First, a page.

The sunshine, that is. Yesterday’s glorious weather appears to have been a flash in the pan. Today dawned in the traditional pattern with low cloud and haze obscuring the view of the valley. Remarkably, considering the thunderous grey clouds that clung to the horizon like an invading army, we didn’t get any rain until just before dusk. Then, the heavens opened! I wouldn’t have minded so much if we hadn’t been out food shopping, so we got caught in the downpour. It’s remarkable just how wet you can get when you’re making a 100 metre dash with shopping bags!
Having got home neither of us have any intention of venturing out again. Instead, I’m happy in the kitchen, trying out a new curry recipe from Rick Stein’s Indian book. Right now the chicken’s cooking slowly and there’s a wonderful smell of cinnamon, star anise fenugreek and garlic permeating to house – with just that tang of chilli catching your nose and throat when I open the kitchen door.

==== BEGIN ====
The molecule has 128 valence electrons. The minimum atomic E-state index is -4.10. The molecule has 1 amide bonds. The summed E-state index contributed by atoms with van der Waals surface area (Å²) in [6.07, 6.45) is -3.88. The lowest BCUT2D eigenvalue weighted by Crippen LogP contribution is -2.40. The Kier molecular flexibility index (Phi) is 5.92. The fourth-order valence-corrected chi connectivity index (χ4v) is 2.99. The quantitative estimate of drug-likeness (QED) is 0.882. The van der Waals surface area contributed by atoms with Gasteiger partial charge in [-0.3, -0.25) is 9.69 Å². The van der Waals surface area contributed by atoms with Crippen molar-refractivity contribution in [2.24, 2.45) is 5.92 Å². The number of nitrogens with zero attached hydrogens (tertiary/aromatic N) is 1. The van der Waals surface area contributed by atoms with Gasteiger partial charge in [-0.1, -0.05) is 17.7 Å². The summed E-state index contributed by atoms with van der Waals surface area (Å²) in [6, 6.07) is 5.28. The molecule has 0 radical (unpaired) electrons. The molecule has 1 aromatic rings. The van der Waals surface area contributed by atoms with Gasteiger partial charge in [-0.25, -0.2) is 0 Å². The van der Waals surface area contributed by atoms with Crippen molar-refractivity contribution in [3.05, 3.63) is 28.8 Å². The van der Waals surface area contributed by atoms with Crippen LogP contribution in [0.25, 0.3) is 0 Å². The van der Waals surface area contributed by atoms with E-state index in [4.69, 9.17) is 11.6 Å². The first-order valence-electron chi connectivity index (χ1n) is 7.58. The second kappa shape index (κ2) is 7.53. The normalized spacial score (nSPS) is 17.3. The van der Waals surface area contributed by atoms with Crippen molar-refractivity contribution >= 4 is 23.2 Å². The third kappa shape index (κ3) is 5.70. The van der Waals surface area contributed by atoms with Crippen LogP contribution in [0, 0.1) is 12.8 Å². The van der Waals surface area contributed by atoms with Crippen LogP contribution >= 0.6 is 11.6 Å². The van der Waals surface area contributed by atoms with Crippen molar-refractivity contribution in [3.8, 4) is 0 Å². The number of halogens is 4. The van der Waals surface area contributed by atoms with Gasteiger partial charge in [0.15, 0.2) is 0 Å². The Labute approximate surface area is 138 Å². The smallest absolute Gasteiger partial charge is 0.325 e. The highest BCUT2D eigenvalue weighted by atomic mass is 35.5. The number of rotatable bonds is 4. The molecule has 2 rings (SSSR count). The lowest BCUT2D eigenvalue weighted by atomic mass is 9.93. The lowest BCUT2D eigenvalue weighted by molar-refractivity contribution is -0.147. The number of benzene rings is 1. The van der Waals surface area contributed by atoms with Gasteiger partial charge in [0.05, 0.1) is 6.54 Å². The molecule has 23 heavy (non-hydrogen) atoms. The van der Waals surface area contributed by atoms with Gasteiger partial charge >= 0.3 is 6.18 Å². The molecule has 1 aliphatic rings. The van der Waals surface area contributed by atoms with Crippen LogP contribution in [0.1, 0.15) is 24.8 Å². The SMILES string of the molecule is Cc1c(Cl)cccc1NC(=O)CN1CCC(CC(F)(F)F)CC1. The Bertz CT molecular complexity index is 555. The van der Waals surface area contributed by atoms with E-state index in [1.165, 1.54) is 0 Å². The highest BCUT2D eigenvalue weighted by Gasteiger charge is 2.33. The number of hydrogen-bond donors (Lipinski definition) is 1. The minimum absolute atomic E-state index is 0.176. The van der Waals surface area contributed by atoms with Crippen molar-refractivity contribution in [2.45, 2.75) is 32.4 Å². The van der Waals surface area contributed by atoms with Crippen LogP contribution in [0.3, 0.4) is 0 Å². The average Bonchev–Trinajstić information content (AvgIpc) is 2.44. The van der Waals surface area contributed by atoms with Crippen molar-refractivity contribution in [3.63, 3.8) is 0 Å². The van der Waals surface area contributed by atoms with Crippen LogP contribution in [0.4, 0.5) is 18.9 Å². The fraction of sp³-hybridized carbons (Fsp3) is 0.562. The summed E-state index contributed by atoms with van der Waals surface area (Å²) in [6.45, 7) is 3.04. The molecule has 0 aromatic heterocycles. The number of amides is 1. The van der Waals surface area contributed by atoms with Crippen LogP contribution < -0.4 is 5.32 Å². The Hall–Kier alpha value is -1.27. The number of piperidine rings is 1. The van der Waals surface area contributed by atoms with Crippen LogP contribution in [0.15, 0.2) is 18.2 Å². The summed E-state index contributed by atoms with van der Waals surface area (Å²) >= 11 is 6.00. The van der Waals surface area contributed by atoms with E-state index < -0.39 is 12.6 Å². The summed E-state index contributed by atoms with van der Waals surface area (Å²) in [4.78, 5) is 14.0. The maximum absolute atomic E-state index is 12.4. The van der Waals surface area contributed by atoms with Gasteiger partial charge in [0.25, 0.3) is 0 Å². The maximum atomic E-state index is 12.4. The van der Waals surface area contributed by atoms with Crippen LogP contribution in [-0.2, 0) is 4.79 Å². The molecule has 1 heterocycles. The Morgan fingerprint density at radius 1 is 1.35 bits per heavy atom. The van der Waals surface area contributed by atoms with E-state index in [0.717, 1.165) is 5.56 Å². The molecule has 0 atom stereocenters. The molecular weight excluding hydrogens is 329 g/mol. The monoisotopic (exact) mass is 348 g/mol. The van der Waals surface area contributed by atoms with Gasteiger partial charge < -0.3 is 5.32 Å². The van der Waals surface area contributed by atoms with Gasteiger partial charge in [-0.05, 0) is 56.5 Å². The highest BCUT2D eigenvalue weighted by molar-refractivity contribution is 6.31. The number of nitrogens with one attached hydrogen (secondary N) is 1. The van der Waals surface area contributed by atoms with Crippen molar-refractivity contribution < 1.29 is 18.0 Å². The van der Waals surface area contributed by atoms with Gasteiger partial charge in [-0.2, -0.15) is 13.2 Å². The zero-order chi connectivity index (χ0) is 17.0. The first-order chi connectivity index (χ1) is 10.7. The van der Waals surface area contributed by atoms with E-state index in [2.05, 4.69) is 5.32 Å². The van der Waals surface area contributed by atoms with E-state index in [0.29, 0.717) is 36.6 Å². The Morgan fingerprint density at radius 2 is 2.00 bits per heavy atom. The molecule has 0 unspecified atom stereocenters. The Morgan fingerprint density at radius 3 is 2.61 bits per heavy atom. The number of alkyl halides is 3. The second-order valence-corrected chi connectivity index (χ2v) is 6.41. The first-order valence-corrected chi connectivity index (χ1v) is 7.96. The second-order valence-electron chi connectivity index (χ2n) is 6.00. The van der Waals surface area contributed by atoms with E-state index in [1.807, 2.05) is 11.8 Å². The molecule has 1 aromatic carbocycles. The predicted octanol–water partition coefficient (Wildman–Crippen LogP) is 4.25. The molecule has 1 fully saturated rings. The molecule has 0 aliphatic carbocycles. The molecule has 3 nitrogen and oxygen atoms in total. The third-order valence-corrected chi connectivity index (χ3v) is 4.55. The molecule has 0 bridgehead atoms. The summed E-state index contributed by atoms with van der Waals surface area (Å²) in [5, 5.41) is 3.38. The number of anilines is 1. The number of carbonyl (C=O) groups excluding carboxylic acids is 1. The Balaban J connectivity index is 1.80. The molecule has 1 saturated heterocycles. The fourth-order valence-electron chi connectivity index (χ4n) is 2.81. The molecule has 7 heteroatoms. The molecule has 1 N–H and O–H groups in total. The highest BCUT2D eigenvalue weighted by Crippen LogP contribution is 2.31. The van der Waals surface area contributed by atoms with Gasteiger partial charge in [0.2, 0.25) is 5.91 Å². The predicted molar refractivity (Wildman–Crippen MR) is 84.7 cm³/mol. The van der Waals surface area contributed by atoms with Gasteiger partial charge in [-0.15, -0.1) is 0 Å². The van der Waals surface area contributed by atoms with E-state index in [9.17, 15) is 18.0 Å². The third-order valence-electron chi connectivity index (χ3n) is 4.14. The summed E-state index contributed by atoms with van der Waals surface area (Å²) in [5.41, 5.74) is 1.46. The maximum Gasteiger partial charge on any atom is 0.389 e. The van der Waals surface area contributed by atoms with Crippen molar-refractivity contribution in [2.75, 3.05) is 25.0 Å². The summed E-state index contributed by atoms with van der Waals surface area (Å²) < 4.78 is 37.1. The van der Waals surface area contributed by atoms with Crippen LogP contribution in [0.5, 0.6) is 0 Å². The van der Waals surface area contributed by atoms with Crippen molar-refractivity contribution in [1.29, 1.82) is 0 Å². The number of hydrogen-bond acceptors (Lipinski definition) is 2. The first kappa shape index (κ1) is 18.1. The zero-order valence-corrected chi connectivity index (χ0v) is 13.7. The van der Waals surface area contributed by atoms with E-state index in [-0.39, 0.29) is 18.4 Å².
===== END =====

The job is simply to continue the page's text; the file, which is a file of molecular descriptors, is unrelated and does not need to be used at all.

Whilst Dawn was visiting friends this morning I’ve not been idle. I managed to get through editing all yesterdays pictures, so here’s a couple more samples. You can find the full collection on my Zenfolio website if you follow this link.
Here’s the changing face of the railways in the North. One of Trans-Pennine Express new ‘Nova’ 2 5-car bi-mode trains leaves Leeds bound for Liverpool Lime St. It’s passing one of the new CAF built 3-car diesel trains built for Northern. Despite what you hear about a lack of investment in trains in the North these two train orders come to over a billion pounds. Both reflect an increase in train lengths and the number of seats on offer, as well as free wifi, plug sockets and more.
Of course it’s not just TPE and Northern that have brought new trains to Yorkshire, so has LNER. their new ‘Azuma’ fleet has already taken over the majority of services From Leeds Harrogate, Skipton and Wakefield to London.